Synopsis by Gönül Dönmez-Colin
The directorial debut of actor and artistic director Glen Goei, who played opposite Anthony Hopkins in the London production of M. Butterfly, is a comedy about a loser with big dreams. In 1970s Singapore, twenty-year-old grocery clerk Hocks tries to survive with high hopes but low expectations. He is still living at home with his parents, who dote on his younger brother, and his little sister, who is addicted to romance novels. He does not have a girlfriend. His male friends like to bowl and watch kung-fu movies. When Hocks looks at the mirror, he sees himself as Bruce Lee riding a fast motorcycle with a beautiful woman on the back seat hanging on to him. One night, the local movie house replaces the usual kung-fu fare with a movie called Forever Fever, which is a Singaporean version of Saturday Night Fever. Hock hates disco but tags along with his friends. To his surprise, he is taken in by the movie and goes to see it over and over again. He even holds secret conversations with the hero of the film, who gives Hock a few tips about making a move on the dance floor and in real life. Hock enters a disco-dancing contest, hoping to win the cash prize so that he can buy a motorcycle. However, the dancing partner he chooses, his childhood friend Mei, is interested in another kind of prize. That's the Way I Like It was screened at the 1999 Montreal World Film Festival.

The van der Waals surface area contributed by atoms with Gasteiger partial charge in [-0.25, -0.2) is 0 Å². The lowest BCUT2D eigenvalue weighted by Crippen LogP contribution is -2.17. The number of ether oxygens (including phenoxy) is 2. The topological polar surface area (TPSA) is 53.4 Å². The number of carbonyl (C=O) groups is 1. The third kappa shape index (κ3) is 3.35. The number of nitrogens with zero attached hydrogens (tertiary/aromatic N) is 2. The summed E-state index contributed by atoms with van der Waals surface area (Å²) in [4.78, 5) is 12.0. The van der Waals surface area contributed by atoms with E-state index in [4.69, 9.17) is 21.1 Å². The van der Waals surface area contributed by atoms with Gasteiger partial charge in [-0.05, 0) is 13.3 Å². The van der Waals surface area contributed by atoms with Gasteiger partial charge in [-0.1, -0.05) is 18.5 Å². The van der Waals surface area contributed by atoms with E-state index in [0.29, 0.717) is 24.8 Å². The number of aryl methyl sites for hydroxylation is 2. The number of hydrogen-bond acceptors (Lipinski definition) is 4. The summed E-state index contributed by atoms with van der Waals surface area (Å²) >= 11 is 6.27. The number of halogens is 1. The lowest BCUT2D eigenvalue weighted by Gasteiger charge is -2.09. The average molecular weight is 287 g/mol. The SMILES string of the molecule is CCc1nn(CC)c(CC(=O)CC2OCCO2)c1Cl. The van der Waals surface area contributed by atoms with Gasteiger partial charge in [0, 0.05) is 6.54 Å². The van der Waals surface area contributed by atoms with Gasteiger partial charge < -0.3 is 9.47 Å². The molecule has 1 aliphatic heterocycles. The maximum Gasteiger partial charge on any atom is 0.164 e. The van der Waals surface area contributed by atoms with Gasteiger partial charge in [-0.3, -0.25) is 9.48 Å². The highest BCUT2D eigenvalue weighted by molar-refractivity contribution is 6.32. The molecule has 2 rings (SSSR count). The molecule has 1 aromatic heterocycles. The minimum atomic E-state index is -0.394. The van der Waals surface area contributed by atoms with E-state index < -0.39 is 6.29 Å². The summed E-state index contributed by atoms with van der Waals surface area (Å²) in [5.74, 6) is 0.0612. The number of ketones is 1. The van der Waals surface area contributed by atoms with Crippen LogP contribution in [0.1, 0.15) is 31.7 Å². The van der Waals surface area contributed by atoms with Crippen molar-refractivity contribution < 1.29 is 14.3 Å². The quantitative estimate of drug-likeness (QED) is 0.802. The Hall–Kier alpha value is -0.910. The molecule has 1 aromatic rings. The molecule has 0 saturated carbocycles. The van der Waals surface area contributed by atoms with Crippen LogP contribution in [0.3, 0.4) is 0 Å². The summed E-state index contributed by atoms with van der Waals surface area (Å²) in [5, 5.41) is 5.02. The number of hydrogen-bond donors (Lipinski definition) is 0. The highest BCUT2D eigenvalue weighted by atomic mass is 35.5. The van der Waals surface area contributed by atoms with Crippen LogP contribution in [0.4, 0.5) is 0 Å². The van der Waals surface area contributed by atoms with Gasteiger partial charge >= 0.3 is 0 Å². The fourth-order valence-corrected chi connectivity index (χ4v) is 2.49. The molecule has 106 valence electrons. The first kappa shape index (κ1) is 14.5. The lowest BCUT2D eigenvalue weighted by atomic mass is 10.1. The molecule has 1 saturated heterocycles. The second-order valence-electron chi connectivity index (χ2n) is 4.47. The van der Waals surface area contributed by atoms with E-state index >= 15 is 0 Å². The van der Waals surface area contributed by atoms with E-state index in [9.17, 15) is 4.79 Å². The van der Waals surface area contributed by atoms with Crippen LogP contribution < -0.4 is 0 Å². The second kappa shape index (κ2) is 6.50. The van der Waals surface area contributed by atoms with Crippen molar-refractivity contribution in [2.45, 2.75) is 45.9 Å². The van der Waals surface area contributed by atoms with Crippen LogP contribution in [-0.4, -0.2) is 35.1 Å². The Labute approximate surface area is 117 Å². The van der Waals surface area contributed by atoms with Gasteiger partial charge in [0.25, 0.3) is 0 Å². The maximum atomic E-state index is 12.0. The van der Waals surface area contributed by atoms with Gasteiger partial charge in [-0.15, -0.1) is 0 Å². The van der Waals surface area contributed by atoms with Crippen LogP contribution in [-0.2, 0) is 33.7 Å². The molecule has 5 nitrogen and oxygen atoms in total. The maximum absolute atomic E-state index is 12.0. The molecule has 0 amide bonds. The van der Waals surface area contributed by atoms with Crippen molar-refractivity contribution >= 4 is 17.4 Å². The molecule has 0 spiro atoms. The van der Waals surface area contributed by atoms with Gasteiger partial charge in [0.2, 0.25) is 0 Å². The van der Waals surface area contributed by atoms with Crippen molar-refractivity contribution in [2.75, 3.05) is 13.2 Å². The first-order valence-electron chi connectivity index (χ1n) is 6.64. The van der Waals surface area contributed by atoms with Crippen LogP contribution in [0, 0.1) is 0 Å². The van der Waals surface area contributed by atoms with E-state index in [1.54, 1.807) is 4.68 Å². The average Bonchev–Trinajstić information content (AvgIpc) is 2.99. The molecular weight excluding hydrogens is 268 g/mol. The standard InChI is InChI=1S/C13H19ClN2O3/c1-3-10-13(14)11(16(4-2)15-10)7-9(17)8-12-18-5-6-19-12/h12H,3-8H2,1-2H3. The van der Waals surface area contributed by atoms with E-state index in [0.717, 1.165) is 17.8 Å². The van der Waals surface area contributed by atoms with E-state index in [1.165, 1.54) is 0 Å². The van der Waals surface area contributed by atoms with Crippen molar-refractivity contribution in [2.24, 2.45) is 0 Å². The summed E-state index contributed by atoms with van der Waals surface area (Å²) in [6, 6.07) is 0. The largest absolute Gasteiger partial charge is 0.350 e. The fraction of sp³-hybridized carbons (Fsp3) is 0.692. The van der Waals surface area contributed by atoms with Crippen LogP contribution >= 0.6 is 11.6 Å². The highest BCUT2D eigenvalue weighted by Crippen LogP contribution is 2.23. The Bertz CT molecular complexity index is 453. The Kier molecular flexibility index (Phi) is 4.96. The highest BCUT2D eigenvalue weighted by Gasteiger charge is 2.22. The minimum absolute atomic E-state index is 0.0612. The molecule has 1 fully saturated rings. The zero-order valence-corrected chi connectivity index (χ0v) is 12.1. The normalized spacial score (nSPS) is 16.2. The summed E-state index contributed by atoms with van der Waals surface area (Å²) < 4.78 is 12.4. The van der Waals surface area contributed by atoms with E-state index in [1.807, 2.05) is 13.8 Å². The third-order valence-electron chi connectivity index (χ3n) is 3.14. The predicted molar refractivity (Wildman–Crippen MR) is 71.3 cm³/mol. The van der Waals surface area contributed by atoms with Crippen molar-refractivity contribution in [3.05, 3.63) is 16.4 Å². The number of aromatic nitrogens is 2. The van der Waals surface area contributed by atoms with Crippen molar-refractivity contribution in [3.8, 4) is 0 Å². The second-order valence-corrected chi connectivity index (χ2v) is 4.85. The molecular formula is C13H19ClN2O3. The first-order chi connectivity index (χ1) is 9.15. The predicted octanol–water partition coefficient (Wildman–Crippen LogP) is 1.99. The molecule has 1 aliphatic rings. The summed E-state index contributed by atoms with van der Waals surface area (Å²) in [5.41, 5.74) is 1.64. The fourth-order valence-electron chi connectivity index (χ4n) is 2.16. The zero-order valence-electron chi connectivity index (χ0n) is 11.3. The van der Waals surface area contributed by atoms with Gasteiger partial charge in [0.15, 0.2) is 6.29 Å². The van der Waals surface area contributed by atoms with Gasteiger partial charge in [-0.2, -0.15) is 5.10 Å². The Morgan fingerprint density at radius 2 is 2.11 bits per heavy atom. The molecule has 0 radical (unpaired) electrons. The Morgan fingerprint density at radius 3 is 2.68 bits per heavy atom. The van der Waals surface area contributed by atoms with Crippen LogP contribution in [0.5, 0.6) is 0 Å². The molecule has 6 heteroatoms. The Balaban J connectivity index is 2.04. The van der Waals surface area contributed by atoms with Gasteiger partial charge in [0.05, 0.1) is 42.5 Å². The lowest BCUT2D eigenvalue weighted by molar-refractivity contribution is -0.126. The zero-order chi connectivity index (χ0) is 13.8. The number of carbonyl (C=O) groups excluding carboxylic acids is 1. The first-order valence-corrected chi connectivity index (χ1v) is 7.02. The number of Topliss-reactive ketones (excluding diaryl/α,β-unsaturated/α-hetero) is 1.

clerk, contest, disco, family, lovelorn, motorcycle